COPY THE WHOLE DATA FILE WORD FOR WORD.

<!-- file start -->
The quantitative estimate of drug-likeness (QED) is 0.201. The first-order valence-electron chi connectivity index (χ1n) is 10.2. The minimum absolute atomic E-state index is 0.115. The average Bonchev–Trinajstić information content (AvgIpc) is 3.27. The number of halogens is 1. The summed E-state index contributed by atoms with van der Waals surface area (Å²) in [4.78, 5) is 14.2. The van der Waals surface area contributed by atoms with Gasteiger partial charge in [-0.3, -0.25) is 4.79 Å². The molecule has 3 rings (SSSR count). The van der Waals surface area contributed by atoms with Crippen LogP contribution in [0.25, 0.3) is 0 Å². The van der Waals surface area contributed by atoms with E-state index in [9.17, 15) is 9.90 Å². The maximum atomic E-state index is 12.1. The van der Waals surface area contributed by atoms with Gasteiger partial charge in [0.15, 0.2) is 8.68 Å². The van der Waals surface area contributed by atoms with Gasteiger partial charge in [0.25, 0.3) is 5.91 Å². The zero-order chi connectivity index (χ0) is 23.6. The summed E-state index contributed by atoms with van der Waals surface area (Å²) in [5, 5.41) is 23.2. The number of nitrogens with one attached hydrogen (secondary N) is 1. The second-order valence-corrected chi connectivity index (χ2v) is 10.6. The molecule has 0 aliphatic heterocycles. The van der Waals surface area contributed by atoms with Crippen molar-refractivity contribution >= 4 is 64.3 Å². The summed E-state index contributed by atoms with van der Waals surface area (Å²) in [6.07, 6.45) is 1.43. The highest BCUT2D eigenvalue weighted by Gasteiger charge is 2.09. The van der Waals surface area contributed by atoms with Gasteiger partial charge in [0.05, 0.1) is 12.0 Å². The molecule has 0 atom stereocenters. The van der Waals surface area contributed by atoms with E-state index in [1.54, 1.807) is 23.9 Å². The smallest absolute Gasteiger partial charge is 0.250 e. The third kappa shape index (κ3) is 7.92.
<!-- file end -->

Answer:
The quantitative estimate of drug-likeness (QED) is 0.201. The first-order valence-electron chi connectivity index (χ1n) is 10.2. The minimum absolute atomic E-state index is 0.115. The average Bonchev–Trinajstić information content (AvgIpc) is 3.27. The number of halogens is 1. The summed E-state index contributed by atoms with van der Waals surface area (Å²) in [4.78, 5) is 14.2. The van der Waals surface area contributed by atoms with Gasteiger partial charge in [-0.3, -0.25) is 4.79 Å². The molecule has 3 rings (SSSR count). The van der Waals surface area contributed by atoms with Crippen LogP contribution in [0.25, 0.3) is 0 Å². The van der Waals surface area contributed by atoms with E-state index in [9.17, 15) is 9.90 Å². The maximum atomic E-state index is 12.1. The van der Waals surface area contributed by atoms with Gasteiger partial charge in [0.15, 0.2) is 8.68 Å². The van der Waals surface area contributed by atoms with Gasteiger partial charge in [0.25, 0.3) is 5.91 Å². The zero-order chi connectivity index (χ0) is 23.6. The summed E-state index contributed by atoms with van der Waals surface area (Å²) in [5, 5.41) is 23.2. The number of nitrogens with one attached hydrogen (secondary N) is 1. The second-order valence-corrected chi connectivity index (χ2v) is 10.6. The molecule has 0 aliphatic heterocycles. The van der Waals surface area contributed by atoms with Crippen molar-refractivity contribution >= 4 is 64.3 Å². The summed E-state index contributed by atoms with van der Waals surface area (Å²) in [6.07, 6.45) is 1.43. The highest BCUT2D eigenvalue weighted by Gasteiger charge is 2.09. The van der Waals surface area contributed by atoms with Gasteiger partial charge in [0.05, 0.1) is 12.0 Å². The molecule has 0 atom stereocenters. The van der Waals surface area contributed by atoms with E-state index in [1.54, 1.807) is 23.9 Å². The smallest absolute Gasteiger partial charge is 0.250 e. The third kappa shape index (κ3) is 7.92.